He’s fearful. So is his wife at home, Coretta King. She’s six months pregnant with the couple’s third child. It’s already been a week for this king participating and being arrested in a student led sit in. He didn’t want to disappoint the Student Nonviolent Coordinating Committee, and he wanted to help them trying to desegregate Rich’s department store, one of Atlanta’s institutions, a sit in in their snack bars and restaurants. King had advised them maybe hold off until the presidential elections over the students wanted insisted they wanted him there. If the two candidates saw him, it would force the issue of segregation.
He was arrested and now he had no idea where he’s being taken.
Fortunately enough, he discovered that the squad car was at least taking him to a maximum security state prison in Reedsville. Here’s the problem, though. As he saw it, he could still be put under hard labor. And if he’s out there on a chain gang with these other murderers and people, he’s not a popular guy among white men. Both candidates become aware of this situation that’s breaking in them in the last month of a very tight presidential campaign, John Kennedy and Richard Nixon.
And initially, it should be said, both men do very little. Nixon says he doesn’t want to touch the issue. It’s a hot potato. They’re contesting several southern states. So it’s Kennedy. It’s a hot potato. Jackie Robinson, who is a Nixon supporter at this time, Nixon is going to get a good percent of the black vote is because Republicans could expect in those days, comes to him, pleads with them, and is so angry when he has to leave the meeting with Nixon that Nixon’s not going to do anything.
The truth is, John Kennedy doesn’t really want to do much either. Neither does his brother Bobby. Again, they they also believe this is kind of a hot potato issue. And Kennedy is really courting. In 1960, Southern whites support Southern governors. He gets a backing from the Georgia governor. Vandiver it’s that look, if you’re not going to force me to desegregate my schools when you become president, I’ll support you for president.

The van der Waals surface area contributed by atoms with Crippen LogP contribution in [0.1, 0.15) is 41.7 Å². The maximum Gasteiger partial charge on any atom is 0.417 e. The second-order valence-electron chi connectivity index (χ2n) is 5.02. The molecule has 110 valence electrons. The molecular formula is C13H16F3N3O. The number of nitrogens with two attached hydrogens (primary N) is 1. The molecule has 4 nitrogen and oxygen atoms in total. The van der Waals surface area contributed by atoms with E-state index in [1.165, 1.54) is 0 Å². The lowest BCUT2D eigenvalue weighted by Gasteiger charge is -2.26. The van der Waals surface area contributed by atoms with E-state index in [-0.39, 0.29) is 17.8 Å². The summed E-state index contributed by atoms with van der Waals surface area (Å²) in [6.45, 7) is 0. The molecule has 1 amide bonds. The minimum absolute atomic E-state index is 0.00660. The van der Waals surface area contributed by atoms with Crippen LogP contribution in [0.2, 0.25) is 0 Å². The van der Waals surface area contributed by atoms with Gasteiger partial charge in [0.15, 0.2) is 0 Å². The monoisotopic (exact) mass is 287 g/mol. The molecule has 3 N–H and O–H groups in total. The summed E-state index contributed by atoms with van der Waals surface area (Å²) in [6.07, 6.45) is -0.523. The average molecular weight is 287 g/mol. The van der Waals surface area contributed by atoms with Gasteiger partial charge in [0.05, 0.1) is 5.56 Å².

It’s not new. A lot of Southerners supported Kennedy’s run for vice president in nineteen fifty six over Forfar because because of QIf offers position on civil rights and Kennedy’s ability, although he was a senator from Massachusetts to kind of straddle on that issue. So he does call the governor of Georgia.
Is there any way you could get Martin Luther King out, be a tremendous benefit? Governor doesn’t really commit to much, but says, I’ll see what I can do. Call you back. This is when an aide, Harris Wofford, who’s going to become much later, much later in the 90s, is going to become a senator from Pennsylvania who’s friendly with King and Sargent Shriver, who’s going to be a vice presidential candidate later in 1972. He’s the senator’s brother in law right now. They’re kind of heading up the civil rights section of the Kennedy campaign and they’re on the fringes of the campaign. They see an opportunity here. They also talk to Lewis Martin, who is a black businessman, a newspaper publisher who was helping out JFK to reach out to the black community kind of there. The Kennedy campaign’s liaison, Martin, is really concerned about King. He knows that most African-Americans are concerned about Martin Luther King right now. He should do something direct, pick up the telephone. It would be enough. Harris Wofford and Martin thought, if he just did that. They want more support within the campaign because they know that there’s opposition that’s going to come from Bobby Kennedy and Ken O’Donnell. Who is he? He’s a keek, kind of a South Boston Irish guy who’s their adviser. He doesn’t want to touch this issue either. So they kind of work around them. And Shriver is on the plane with Jack and and Kennedy surrounded by O’Donnell and three other aides. And they’re all against this idea. It’ll be seen as a gimmick.